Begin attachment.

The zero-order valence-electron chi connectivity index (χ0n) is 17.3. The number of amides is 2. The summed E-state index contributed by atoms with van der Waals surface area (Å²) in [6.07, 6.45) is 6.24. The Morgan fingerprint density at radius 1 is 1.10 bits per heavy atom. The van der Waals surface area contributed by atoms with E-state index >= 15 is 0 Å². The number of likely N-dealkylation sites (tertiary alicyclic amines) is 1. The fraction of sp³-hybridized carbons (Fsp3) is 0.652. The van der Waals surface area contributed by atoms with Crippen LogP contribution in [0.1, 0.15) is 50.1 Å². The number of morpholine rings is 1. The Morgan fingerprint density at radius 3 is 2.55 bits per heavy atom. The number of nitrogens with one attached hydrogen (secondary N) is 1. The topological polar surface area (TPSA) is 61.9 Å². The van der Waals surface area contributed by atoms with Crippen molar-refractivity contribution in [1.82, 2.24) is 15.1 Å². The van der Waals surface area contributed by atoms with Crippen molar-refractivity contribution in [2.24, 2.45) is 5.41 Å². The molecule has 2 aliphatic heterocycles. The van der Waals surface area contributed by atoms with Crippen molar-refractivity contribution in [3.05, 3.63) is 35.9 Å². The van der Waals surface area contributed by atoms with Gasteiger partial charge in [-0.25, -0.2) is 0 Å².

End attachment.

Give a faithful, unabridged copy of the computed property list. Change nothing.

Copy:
The zero-order valence-electron chi connectivity index (χ0n) is 17.3. The number of amides is 2. The summed E-state index contributed by atoms with van der Waals surface area (Å²) in [6.07, 6.45) is 6.24. The Morgan fingerprint density at radius 1 is 1.10 bits per heavy atom. The van der Waals surface area contributed by atoms with E-state index >= 15 is 0 Å². The number of likely N-dealkylation sites (tertiary alicyclic amines) is 1. The fraction of sp³-hybridized carbons (Fsp3) is 0.652. The van der Waals surface area contributed by atoms with Crippen LogP contribution in [0.1, 0.15) is 50.1 Å². The number of morpholine rings is 1. The Morgan fingerprint density at radius 3 is 2.55 bits per heavy atom. The number of nitrogens with one attached hydrogen (secondary N) is 1. The topological polar surface area (TPSA) is 61.9 Å². The van der Waals surface area contributed by atoms with Crippen molar-refractivity contribution in [1.82, 2.24) is 15.1 Å². The van der Waals surface area contributed by atoms with Crippen molar-refractivity contribution in [2.24, 2.45) is 5.41 Å². The molecule has 2 aliphatic heterocycles. The van der Waals surface area contributed by atoms with Crippen molar-refractivity contribution in [3.05, 3.63) is 35.9 Å². The van der Waals surface area contributed by atoms with Gasteiger partial charge in [-0.25, -0.2) is 0 Å².